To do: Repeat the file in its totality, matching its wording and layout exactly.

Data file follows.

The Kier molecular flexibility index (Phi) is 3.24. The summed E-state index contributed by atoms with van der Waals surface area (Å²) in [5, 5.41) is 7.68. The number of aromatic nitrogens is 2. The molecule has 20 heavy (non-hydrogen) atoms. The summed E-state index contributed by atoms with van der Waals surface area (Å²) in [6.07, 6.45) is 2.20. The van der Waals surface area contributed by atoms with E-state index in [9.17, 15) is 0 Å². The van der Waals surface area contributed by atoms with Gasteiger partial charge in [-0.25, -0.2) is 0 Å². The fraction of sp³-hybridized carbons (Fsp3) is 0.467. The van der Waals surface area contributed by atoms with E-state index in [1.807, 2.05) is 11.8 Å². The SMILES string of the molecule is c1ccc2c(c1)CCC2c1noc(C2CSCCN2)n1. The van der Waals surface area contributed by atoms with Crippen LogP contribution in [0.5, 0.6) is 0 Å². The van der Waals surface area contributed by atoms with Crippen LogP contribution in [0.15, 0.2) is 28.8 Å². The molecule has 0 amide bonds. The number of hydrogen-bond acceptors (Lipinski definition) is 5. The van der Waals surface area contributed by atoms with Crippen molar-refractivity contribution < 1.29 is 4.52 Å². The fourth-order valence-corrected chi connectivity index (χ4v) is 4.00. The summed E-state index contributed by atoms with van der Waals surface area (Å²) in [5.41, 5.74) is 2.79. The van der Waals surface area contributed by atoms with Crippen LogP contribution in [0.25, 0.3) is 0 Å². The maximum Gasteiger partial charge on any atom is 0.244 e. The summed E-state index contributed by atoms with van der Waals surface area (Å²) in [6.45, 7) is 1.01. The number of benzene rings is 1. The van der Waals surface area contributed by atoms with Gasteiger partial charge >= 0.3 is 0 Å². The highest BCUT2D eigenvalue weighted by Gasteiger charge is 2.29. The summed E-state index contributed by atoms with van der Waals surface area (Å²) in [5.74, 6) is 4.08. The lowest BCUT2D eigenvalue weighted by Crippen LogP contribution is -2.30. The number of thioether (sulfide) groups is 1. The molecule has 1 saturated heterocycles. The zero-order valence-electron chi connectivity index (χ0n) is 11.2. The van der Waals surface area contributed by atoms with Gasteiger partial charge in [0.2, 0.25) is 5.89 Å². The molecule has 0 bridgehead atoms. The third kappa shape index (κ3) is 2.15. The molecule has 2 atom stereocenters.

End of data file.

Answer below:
The Kier molecular flexibility index (Phi) is 3.24. The summed E-state index contributed by atoms with van der Waals surface area (Å²) in [5, 5.41) is 7.68. The number of aromatic nitrogens is 2. The molecule has 20 heavy (non-hydrogen) atoms. The summed E-state index contributed by atoms with van der Waals surface area (Å²) in [6.07, 6.45) is 2.20. The van der Waals surface area contributed by atoms with E-state index in [9.17, 15) is 0 Å². The van der Waals surface area contributed by atoms with Gasteiger partial charge in [-0.25, -0.2) is 0 Å². The fraction of sp³-hybridized carbons (Fsp3) is 0.467. The van der Waals surface area contributed by atoms with E-state index in [1.807, 2.05) is 11.8 Å². The SMILES string of the molecule is c1ccc2c(c1)CCC2c1noc(C2CSCCN2)n1. The van der Waals surface area contributed by atoms with Crippen LogP contribution in [0.5, 0.6) is 0 Å². The van der Waals surface area contributed by atoms with Crippen LogP contribution in [0.15, 0.2) is 28.8 Å². The molecule has 0 amide bonds. The number of hydrogen-bond acceptors (Lipinski definition) is 5. The van der Waals surface area contributed by atoms with Crippen molar-refractivity contribution < 1.29 is 4.52 Å². The fourth-order valence-corrected chi connectivity index (χ4v) is 4.00. The summed E-state index contributed by atoms with van der Waals surface area (Å²) in [5.41, 5.74) is 2.79. The van der Waals surface area contributed by atoms with Crippen LogP contribution in [0.25, 0.3) is 0 Å². The maximum Gasteiger partial charge on any atom is 0.244 e. The summed E-state index contributed by atoms with van der Waals surface area (Å²) in [6.45, 7) is 1.01. The number of benzene rings is 1. The van der Waals surface area contributed by atoms with Gasteiger partial charge >= 0.3 is 0 Å². The highest BCUT2D eigenvalue weighted by Gasteiger charge is 2.29. The summed E-state index contributed by atoms with van der Waals surface area (Å²) in [5.74, 6) is 4.08. The lowest BCUT2D eigenvalue weighted by Crippen LogP contribution is -2.30. The number of thioether (sulfide) groups is 1. The molecule has 1 saturated heterocycles. The zero-order valence-electron chi connectivity index (χ0n) is 11.2. The van der Waals surface area contributed by atoms with Gasteiger partial charge in [0.2, 0.25) is 5.89 Å². The molecule has 0 bridgehead atoms. The third kappa shape index (κ3) is 2.15. The molecule has 2 atom stereocenters.